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These birds can mimic many sounds from their environment

[Sound on 🔔] What you're hearing is one of the most complex songs in the animal kingdom.

Lyrebird: the Siren of Australia

What is a lyrebird?

Living exclusively in the rainforests of eastern Australia, lyrebirds belong to either of 2 ground-dwelling species: the superb lyrebird or Albert’s lyrebird. The first lyrebird was discovered in 1798 by European scientists, but it was not determined to be a superb lyrebird until 1800 by Major-General Thomas Davies. While the superb lyrebird is safely in the “least concerned” conservation status, Albert’s lyrebirds are “near threatened” with only 3,500 breeding birds. The two birds can also be distinguished from each other by the superb’s slightly larger size, less reddish color, and more ornate tail feathers.

The sounds they make, which are far more varied than those of most other birds, are produced by their syrinx, a highly developed vocal organ. With this organ, the birds can mimic natural sounds from their environment, they can also produce sounds similar to those made by humans or other species. During the courtship ritual, the male superb lyrebird combines its song with feather movements to seduce females. Other notes and specific whistles are used to mark their presence within a territory or warn others of danger. At times, lyrebird songs can even last for several hours.

How to protect them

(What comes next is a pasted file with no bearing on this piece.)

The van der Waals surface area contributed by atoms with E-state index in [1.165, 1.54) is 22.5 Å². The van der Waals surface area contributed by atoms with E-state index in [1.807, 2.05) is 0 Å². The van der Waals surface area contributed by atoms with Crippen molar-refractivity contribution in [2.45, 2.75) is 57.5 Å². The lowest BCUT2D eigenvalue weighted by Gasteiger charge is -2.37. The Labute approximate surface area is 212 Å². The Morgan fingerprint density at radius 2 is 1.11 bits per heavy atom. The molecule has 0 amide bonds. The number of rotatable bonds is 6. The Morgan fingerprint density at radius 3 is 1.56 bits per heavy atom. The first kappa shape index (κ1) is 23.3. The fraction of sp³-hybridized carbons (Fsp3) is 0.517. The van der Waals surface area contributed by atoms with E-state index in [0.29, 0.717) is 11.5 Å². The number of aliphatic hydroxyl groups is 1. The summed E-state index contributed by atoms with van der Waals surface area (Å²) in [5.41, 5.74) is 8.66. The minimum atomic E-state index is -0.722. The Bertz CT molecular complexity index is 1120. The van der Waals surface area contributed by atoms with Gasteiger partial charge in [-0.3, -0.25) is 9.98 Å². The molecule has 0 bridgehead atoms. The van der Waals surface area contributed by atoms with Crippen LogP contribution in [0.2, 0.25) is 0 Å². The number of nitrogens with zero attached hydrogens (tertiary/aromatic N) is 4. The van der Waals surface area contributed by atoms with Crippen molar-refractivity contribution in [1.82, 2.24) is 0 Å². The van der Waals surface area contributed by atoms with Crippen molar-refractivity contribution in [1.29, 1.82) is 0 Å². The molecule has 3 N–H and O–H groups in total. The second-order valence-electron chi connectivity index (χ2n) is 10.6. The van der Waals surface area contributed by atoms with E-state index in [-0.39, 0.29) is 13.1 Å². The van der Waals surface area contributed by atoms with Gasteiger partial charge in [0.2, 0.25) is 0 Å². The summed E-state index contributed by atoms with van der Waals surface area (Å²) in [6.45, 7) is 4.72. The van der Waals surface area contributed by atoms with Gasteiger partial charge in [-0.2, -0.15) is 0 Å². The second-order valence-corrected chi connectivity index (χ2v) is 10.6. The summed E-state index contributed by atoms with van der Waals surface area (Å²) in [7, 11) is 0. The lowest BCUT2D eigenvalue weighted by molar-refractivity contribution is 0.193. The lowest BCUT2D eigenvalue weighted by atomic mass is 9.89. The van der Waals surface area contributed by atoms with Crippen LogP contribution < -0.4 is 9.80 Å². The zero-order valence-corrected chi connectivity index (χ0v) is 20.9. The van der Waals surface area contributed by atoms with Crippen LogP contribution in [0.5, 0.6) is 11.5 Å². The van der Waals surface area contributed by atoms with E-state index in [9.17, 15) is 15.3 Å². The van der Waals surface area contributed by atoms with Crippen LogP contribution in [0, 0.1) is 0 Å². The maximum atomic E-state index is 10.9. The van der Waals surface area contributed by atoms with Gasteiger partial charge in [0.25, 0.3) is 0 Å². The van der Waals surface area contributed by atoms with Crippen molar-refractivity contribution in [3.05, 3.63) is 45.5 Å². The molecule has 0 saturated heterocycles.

BirdLife Australia is a wildlife conservation group whose main objective is to rescue Australian birds from dipping in conservation status. Many birds lost more than a third of their habitat to the tragic fires of November 2019. The organization relies on donations to send out emergency survey teams to find threatened birds, translocate threatened birds, protect refuges from predators, install nesting boxes, and support general recovery. Also, the Australian Conservation Foundation is a community that prioritizes forests, rivers, and wildlife. Hopefully, with their combined efforts, Albert’s lyrebirds will move back to least concerned.

Brut.

01/08/2020 5:08 PM

30 comments

  • Aarti B.
    06/17/2020 05:16

    Amazing!

  • Vasile G.
    03/04/2020 18:31

    Too much background music, too little bird song 👎

  • Nathan B.
    02/24/2020 17:42

    Second noise was a kokobura bird, not a monkey

  • Melot B.
    02/24/2020 07:04

    😮😮

  • Ayesha M.
    02/23/2020 14:50

    super bird 😍

  • Thenia D.
    02/23/2020 11:26

    Xenophon Katsaros

  • सुनीता ठ.
    02/22/2020 17:57

    Amazing

  • Ying Y.
    02/22/2020 14:59

    Humans, please don’t start keeping them as pets

  • Paulius V.
    02/21/2020 20:18

    If your a tourist to Australia best to come down to Melbourne. Just outside is the Healesville Sanctuary where they have a mating pair of Lyrebirds. In a large enclosure which you walk through. You can sit down next to the male and he will sing for you. If you talk he will listen and may copy your sounds. :)

  • Sushma M.
    02/21/2020 15:46

    What a comedy

  • Malcolm P.
    02/21/2020 14:19

    The bush fires must have taken a huge toll on the numbers of these amazing birds 😥

  • Joan G.
    02/21/2020 11:35

    Beautiful x

  • Didid L.
    02/21/2020 10:53

    Heal the world... Make a better place... 🎶

  • Marie T.
    02/21/2020 08:22

    Belle sérénade

  • Evan C.
    02/21/2020 07:51

    Those sounds aren’t of chimpanzees, but of Kookaburras.

  • Loretta D.
    02/21/2020 07:20

    Haven’t heard or seen any at my place for a while

  • Katrina F.
    02/21/2020 07:20

    It's not mimicking a chimpanzee,it's mimicking a kookaburra.

  • Paul M.
    02/21/2020 07:17

    Il vit dans la partie brûléede l'Australie d'après la carte présentée. En reste il quelques-uns ?

  • Reshma A.
    02/21/2020 06:33

    Woww lovely

  • Ahmed R.
    02/21/2020 05:51

    They can also mimic sounds of construction site